Confused About the Link Between the Budget and School Funding Reform?
It all goes hand in hand: you can’t spend money you don’t have through a formula that doesn’t exist. That’s why in order to fix our worst-in-the-nation funding formula, ensure schools open this fall, and put our education system on a path of renewed stability, we need to enact three bills:
1. Senate Bill 1, to fix our broken school funding system.
2. Senate Bill 6, to appropriate the money to pay for schools (among other things).
3. Senate Bill 9, to support the revenue needed to pay for the budget.
About SB1: The Funding Formula
SB1 is the school funding formula overhaul that passed the House and Senate on May 31. School leaders and advocates from across the state support the Evidence-Based Funding Model created in the bill as a once-in-a-generation chance to fix Illinois’s outdated and inequitable school funding system. The Governor has said he will veto the bill, even though all schools win and the framework aligns with recommendations of his own commission.
SB1 is the only funding formula that has passed the state legislature in 20 years. Multitudes of others have been filed but failed, including a recent one that would require at least six committee and floor super-majority votes to get as far as SB1. As a practical matter and as a lead publication has said, that last-minute attempt “appears DOA.”
About SB6: The Budget
SB6, which was enacted into law with the General Assembly’s override of the Governor’s veto, authorizes state spending for the fiscal year that just started. It includes increases in the education budget, but overall, the budget spends about $2.5 billion less than current spending levels. The education budget is consistent with the school funding structure in SB1. Almost all of the state’s appropriation to schools would flow through the new, integrated Evidence-Based Funding Model. That’s $6.7 billion. Without an Evidence-Based Funding Model in place to fund the budget, schools would be out that $6.7 billion.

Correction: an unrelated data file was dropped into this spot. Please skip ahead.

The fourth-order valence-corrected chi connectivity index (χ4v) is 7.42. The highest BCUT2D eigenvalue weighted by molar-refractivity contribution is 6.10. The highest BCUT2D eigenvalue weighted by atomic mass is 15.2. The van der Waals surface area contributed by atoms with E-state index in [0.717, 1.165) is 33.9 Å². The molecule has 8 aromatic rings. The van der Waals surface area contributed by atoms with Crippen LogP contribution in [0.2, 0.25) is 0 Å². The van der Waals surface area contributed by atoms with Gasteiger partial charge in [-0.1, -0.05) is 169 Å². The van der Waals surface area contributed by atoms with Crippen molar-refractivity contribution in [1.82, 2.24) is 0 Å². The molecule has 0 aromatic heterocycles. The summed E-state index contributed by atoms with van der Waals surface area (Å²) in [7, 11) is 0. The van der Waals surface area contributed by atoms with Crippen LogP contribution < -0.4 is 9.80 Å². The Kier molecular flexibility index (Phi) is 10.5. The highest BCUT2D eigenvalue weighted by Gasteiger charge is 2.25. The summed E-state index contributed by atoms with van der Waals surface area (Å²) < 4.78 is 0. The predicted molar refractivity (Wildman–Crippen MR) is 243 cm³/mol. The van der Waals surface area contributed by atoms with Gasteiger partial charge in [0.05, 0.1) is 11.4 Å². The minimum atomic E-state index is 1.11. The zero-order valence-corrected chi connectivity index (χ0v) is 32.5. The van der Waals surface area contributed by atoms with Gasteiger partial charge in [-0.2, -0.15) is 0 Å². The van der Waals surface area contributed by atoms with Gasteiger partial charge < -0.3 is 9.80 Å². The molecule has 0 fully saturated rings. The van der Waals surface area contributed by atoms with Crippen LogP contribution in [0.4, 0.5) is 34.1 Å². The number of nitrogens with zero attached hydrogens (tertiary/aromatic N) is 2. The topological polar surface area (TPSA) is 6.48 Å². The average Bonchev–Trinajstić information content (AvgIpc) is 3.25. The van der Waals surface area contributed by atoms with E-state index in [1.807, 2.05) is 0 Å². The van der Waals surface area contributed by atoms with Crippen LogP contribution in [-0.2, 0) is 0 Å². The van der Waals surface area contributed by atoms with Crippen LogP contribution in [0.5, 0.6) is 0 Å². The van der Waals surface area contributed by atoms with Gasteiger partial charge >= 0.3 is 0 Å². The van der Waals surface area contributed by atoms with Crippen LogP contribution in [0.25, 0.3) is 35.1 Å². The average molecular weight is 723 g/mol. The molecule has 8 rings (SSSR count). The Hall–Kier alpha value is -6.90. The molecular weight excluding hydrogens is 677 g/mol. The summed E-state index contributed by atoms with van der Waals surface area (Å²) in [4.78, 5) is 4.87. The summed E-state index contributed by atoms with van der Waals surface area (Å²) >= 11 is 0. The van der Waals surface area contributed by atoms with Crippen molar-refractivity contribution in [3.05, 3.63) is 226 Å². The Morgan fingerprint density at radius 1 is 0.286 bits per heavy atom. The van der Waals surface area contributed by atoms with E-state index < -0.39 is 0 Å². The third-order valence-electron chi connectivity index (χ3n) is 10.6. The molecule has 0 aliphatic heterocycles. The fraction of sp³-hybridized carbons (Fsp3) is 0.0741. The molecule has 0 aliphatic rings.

The reality is that last year, the legislature essentially froze the General State Aid formula in place and sent new school funds through a temporary “equity grant.” Our main funding formula has been put on hold for over a year now. Last year’s budget took a small step toward improving school funding equity, but also created the situation we’re in this year where there is no active, functioning school funding formula. Both the Republican-drafted budget in SB2214 and the Democrat-drafted budget in SB6 appropriated school funding through a new evidence-based model. It is critical that SB1 be enacted so that schools get the funding they need to open their doors this fall.
SB9: The Revenue Bill
SB9 restores most of the income tax increase that lapsed two and a half years ago. This bill is the hardest part of the package, but one that 72 courageous and compassionate representatives voted to pass this week (71 representatives voted to override the Governor’s veto and enact it into law). No one likes tax increases, but the prevalent kick-the-can-down-the-road attitude in Illinois has led to years of spending without having money in the bank to pay for it. Many who voted for SB9 are fiscal conservatives who understand that the interest on the debt that’s growing every day will necessitate bigger tax hikes the longer we wait.
With $15 billion in unpaid bills and almost three years without a full budget, this is the critical piece of the package that will finally provide the stability that our schools need for long-term planning. Categorical payments are months delayed. General State Aid payments had been made on time, but a recent court ruling put in serious jeopardy the state’s ability to even continue making those payments in a timely fashion. And only 144 of over 850 school districts have 90-days cash on hand.
Without the revenue bill, there is no doubt in my mind that some schools would be unable to keep their doors open this year. The schools most impacted by this delayed payment cycle are the neediest districts.
The budget only works if we have the evidence-based model in place. The evidence-based model only works if we have a budget to fund it. Schools can’t count on state payments for the evidence-based model or anything else unless we have revenue in place to pay for it. These three bills are all interconnected.
If your state senator or representative voted for SB9, say thanks! They stepped up and put kids ahead of politics. But while you’re at it, remind them that the job isn’t done until SB1 also becomes law. You can visit our action center to help get SB1 over the finish line here.